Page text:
I’d been wavering over self-publishing versus traditional publishing for some time now. It seemed so easy to self-publish. I mean so many people were doing it why wouldn’t I?
Part of my hang-up to self-publishing is the quality of the finished product or even the perception that the finished product isn’t that good. I don’t want to be associated with that. If I’m going to publish something I want it to be the best it can be. I want my work to reflect the time and effort I took to create it and polish it and make it the absolute best I can.
But I was still curious about the process. That’s why I chose to publish my first book on my own.
I made the decision back in December to publish something on my own. I have four novels written but they aren’t ready for public consumption yet (I still want you to read my work!) However I did have well over a dozen flash fiction stories from my blog that I could rework, edit, and clean up. I decided that was as good a plan as any and got to work on the project.
Knowing many loyal readers of my blog might not decide to purchase what they’ve read for free, I set to work on the stories to tighten them up and make them read better. I also decided to include two previously unreleased stories that are only available in the anthology. I had to give my readers a reason to at least consider purchasing the book.
I spent many days and many hours on the stories. I soon discovered I enjoyed revision which I’ve loathed in the past. Watching my stories grow to become something I’m proud to stick my name on was awesome. Soon I was consumed by the project and couldn’t wait to work on it.
When it came to the cover, I approached a couple artists I work with for help but getting the sense they were a bit busy, and me growing impatient as the project forged on, I set out to create it on my own. I’m not the most artistic of people, but I found a site where I could create free covers (canva.com) and went to work. The finished product turned out to be perfect for the anthology. I feel it conveys the dark nature of the stories and gives the reader an impression of what to expect. I’ve mentioned before how I can’t stand generic covers with poorly used fonts and graphics. I bugged the artists at work along with a few others to get their opinion. I took their advice which helped tremendously.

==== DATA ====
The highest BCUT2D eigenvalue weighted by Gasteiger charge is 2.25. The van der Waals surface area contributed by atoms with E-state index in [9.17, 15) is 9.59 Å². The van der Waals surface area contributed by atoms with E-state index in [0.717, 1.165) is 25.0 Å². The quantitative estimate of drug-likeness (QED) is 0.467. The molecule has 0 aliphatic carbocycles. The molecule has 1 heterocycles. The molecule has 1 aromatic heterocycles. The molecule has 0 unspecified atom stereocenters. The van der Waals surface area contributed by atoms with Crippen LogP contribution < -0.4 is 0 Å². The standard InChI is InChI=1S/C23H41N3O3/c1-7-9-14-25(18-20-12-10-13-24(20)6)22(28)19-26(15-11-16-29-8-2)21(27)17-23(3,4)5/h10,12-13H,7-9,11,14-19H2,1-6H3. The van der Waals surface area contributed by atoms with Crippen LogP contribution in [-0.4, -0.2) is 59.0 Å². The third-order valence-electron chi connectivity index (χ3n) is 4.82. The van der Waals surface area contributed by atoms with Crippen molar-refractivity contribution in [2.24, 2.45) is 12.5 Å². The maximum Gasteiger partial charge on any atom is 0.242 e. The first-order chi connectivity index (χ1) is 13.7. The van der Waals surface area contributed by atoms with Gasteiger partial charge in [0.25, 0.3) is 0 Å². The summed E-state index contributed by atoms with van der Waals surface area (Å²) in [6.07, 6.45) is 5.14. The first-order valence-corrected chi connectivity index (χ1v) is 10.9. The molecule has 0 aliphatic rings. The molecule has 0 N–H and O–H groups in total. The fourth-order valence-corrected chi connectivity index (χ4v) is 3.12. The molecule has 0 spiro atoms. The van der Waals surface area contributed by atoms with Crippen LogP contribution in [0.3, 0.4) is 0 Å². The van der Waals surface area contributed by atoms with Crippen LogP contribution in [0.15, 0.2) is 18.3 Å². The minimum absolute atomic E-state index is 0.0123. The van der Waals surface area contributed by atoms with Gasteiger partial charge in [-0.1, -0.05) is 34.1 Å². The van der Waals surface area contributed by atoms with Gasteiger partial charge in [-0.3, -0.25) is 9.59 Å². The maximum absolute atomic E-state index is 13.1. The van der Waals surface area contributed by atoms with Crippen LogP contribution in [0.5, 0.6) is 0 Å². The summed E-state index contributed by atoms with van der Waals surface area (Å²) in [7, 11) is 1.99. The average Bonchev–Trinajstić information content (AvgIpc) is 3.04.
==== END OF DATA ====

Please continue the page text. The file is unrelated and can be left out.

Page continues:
With a cover and the stories ready to go, I set to work on getting it ready for purchase. My first stop was Amazon’s KDP site. I used Scrivener to format the book and the files were easy to transfer. Amazon has two pricing structures, one with a 70% royalty and one with a 30% royalty. At first I chose the 70% option, who wouldn’t?, but discovered the minimum price I could sell the book was $2.99. If it was a novel, I could see that. But I know I wouldn’t pay $2.99 for something that wasn’t 100 pages so I opted for the lower rate so I could price it fairly.
I also wanted it available on the Nook. I’ve never owned a Kindle but I do have a Nook though I read on my iPad mini instead. Still, I have a soft spot for the Nook and looked at ways to make it available for it. In the end I chose Smashwords to get my book on the Nook as well as Apple’s iBooks and several smaller ebook retailers. I think that was the best choice for me.
I didn’t intend on doing a physical copy of the book but after talking with a friend who didn’t have a way to read ebooks, I decided to give it a go. I’ve used CreateSpace (an Amazon company) before for print on demand books and chose that again. I spent an entire day re-formatting my book. I had to create a back cover and decide what color paper (cream) and what type of finish for the cover (matte) to use. That was on a Saturday. I proofed it online but wanted a copy in my hands so I ordered 5 proof copies and they were printed and shipped to me by Tuesday. Having my finished book in my hands was an awesome feeling! I found a few formatting issues, resubmitted the files, and proofed them online. Now I’m waiting for the final copies to show up.
I share all of this because maybe it will help someone make the decision to get their work out there. I’m not saying my way was the right way, but it was the best way for me. I’ve caught the attention of readers I’ve never reached before and that’s thrilling to me. I’m inspired to keep writing. The feedback I’ve received so far has been phenomenal. I’m expecting bad reviews to show up as I’m sure what I write isn’t for everyone. That’s ok. I gotta stay humble.
I appreciate your support. Even if all you did was read this post, thanks! If you’d like to see the final product and purchase a copy of the book for yourself, see the links below. I would be forever grateful if you did.
Amazon: (Almost) Average Anthology
Barnes & Noble: (Almost) Average Anthology
iBooks: (Almost) Average Anthology